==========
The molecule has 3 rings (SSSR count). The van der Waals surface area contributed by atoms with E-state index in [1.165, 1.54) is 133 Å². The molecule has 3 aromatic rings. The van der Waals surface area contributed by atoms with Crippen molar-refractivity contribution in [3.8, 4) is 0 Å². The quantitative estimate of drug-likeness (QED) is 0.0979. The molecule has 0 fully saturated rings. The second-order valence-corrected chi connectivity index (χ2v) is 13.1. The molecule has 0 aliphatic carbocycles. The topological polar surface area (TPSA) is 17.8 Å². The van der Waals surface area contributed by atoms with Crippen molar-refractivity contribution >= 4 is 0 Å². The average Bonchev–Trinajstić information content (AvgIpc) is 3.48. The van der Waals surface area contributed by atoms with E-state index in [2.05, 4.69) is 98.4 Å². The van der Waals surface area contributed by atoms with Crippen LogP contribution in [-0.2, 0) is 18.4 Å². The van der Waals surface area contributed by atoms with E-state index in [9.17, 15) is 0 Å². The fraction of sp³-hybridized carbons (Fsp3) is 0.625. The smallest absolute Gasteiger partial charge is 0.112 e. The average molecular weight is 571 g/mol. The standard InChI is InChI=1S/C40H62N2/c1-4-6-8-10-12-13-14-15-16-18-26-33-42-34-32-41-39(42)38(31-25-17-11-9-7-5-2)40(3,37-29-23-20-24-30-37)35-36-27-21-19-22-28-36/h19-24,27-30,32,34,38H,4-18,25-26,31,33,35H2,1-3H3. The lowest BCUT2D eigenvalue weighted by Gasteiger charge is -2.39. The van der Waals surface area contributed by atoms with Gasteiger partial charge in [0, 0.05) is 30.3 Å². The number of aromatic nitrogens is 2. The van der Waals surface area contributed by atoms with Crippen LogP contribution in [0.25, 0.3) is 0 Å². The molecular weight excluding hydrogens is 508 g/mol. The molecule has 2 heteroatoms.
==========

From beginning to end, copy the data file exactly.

The molecule has 3 rings (SSSR count). The van der Waals surface area contributed by atoms with E-state index in [1.165, 1.54) is 133 Å². The molecule has 3 aromatic rings. The van der Waals surface area contributed by atoms with Crippen molar-refractivity contribution in [3.8, 4) is 0 Å². The quantitative estimate of drug-likeness (QED) is 0.0979. The molecule has 0 fully saturated rings. The second-order valence-corrected chi connectivity index (χ2v) is 13.1. The molecule has 0 aliphatic carbocycles. The topological polar surface area (TPSA) is 17.8 Å². The van der Waals surface area contributed by atoms with Crippen molar-refractivity contribution >= 4 is 0 Å². The average Bonchev–Trinajstić information content (AvgIpc) is 3.48. The van der Waals surface area contributed by atoms with E-state index in [2.05, 4.69) is 98.4 Å². The van der Waals surface area contributed by atoms with Crippen LogP contribution in [-0.2, 0) is 18.4 Å². The van der Waals surface area contributed by atoms with E-state index in [9.17, 15) is 0 Å². The fraction of sp³-hybridized carbons (Fsp3) is 0.625. The smallest absolute Gasteiger partial charge is 0.112 e. The average molecular weight is 571 g/mol. The standard InChI is InChI=1S/C40H62N2/c1-4-6-8-10-12-13-14-15-16-18-26-33-42-34-32-41-39(42)38(31-25-17-11-9-7-5-2)40(3,37-29-23-20-24-30-37)35-36-27-21-19-22-28-36/h19-24,27-30,32,34,38H,4-18,25-26,31,33,35H2,1-3H3. The lowest BCUT2D eigenvalue weighted by Gasteiger charge is -2.39. The van der Waals surface area contributed by atoms with Gasteiger partial charge in [0, 0.05) is 30.3 Å². The number of aromatic nitrogens is 2. The van der Waals surface area contributed by atoms with Crippen LogP contribution in [0.25, 0.3) is 0 Å². The molecular weight excluding hydrogens is 508 g/mol. The molecule has 2 heteroatoms.